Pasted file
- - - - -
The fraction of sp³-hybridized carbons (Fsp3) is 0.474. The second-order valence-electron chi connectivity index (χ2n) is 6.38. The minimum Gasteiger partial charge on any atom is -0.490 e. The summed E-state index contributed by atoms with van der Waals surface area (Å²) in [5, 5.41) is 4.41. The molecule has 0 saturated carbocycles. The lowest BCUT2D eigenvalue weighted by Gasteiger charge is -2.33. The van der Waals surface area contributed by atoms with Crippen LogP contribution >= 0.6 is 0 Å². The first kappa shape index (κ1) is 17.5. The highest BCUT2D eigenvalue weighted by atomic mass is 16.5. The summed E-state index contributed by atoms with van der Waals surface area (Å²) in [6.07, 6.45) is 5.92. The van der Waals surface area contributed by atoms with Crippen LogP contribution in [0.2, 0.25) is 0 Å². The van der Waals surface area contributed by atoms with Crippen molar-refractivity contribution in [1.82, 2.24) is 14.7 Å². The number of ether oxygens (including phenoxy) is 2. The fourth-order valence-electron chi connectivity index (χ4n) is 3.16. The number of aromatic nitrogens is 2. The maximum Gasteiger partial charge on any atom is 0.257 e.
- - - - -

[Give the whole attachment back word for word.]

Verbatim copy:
The fraction of sp³-hybridized carbons (Fsp3) is 0.474. The second-order valence-electron chi connectivity index (χ2n) is 6.38. The minimum Gasteiger partial charge on any atom is -0.490 e. The summed E-state index contributed by atoms with van der Waals surface area (Å²) in [5, 5.41) is 4.41. The molecule has 0 saturated carbocycles. The lowest BCUT2D eigenvalue weighted by Gasteiger charge is -2.33. The van der Waals surface area contributed by atoms with Crippen LogP contribution >= 0.6 is 0 Å². The first kappa shape index (κ1) is 17.5. The highest BCUT2D eigenvalue weighted by atomic mass is 16.5. The summed E-state index contributed by atoms with van der Waals surface area (Å²) in [6.07, 6.45) is 5.92. The van der Waals surface area contributed by atoms with Crippen LogP contribution in [0.2, 0.25) is 0 Å². The van der Waals surface area contributed by atoms with Crippen molar-refractivity contribution in [1.82, 2.24) is 14.7 Å². The number of ether oxygens (including phenoxy) is 2. The fourth-order valence-electron chi connectivity index (χ4n) is 3.16. The number of aromatic nitrogens is 2. The maximum Gasteiger partial charge on any atom is 0.257 e.